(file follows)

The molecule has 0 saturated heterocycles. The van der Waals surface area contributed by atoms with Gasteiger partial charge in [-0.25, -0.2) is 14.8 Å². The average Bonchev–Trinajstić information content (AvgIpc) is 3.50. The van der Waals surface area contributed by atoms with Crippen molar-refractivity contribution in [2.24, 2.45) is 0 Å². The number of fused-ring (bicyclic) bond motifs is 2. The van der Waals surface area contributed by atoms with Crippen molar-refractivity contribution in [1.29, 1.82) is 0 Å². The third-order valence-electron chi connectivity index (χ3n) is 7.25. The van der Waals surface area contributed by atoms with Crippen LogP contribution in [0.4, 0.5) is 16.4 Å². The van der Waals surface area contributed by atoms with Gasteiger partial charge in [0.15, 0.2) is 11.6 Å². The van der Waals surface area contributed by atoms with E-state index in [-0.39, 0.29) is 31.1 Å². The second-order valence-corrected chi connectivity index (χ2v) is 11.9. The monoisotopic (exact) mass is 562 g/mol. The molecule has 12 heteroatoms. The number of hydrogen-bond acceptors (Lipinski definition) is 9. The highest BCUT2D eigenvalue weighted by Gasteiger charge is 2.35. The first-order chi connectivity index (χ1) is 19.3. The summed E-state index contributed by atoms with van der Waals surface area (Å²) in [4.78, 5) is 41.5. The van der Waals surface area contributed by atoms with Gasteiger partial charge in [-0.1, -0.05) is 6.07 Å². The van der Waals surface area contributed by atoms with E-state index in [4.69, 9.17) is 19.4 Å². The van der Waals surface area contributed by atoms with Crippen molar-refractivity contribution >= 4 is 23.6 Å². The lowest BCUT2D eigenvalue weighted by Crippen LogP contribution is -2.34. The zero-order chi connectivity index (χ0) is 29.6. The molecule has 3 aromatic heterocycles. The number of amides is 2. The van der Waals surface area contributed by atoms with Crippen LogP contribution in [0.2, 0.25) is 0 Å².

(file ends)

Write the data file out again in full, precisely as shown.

The molecule has 0 saturated heterocycles. The van der Waals surface area contributed by atoms with Gasteiger partial charge in [-0.25, -0.2) is 14.8 Å². The average Bonchev–Trinajstić information content (AvgIpc) is 3.50. The van der Waals surface area contributed by atoms with Crippen molar-refractivity contribution in [2.24, 2.45) is 0 Å². The number of fused-ring (bicyclic) bond motifs is 2. The van der Waals surface area contributed by atoms with Crippen molar-refractivity contribution in [1.29, 1.82) is 0 Å². The third-order valence-electron chi connectivity index (χ3n) is 7.25. The van der Waals surface area contributed by atoms with Crippen LogP contribution in [0.4, 0.5) is 16.4 Å². The van der Waals surface area contributed by atoms with Gasteiger partial charge in [0.15, 0.2) is 11.6 Å². The van der Waals surface area contributed by atoms with E-state index in [-0.39, 0.29) is 31.1 Å². The second-order valence-corrected chi connectivity index (χ2v) is 11.9. The monoisotopic (exact) mass is 562 g/mol. The molecule has 12 heteroatoms. The number of hydrogen-bond acceptors (Lipinski definition) is 9. The highest BCUT2D eigenvalue weighted by Gasteiger charge is 2.35. The first-order chi connectivity index (χ1) is 19.3. The summed E-state index contributed by atoms with van der Waals surface area (Å²) in [4.78, 5) is 41.5. The van der Waals surface area contributed by atoms with Gasteiger partial charge in [-0.1, -0.05) is 6.07 Å². The van der Waals surface area contributed by atoms with E-state index in [4.69, 9.17) is 19.4 Å². The van der Waals surface area contributed by atoms with Crippen molar-refractivity contribution >= 4 is 23.6 Å². The lowest BCUT2D eigenvalue weighted by Crippen LogP contribution is -2.34. The zero-order chi connectivity index (χ0) is 29.6. The molecule has 3 aromatic heterocycles. The number of amides is 2. The van der Waals surface area contributed by atoms with Crippen LogP contribution in [0.2, 0.25) is 0 Å².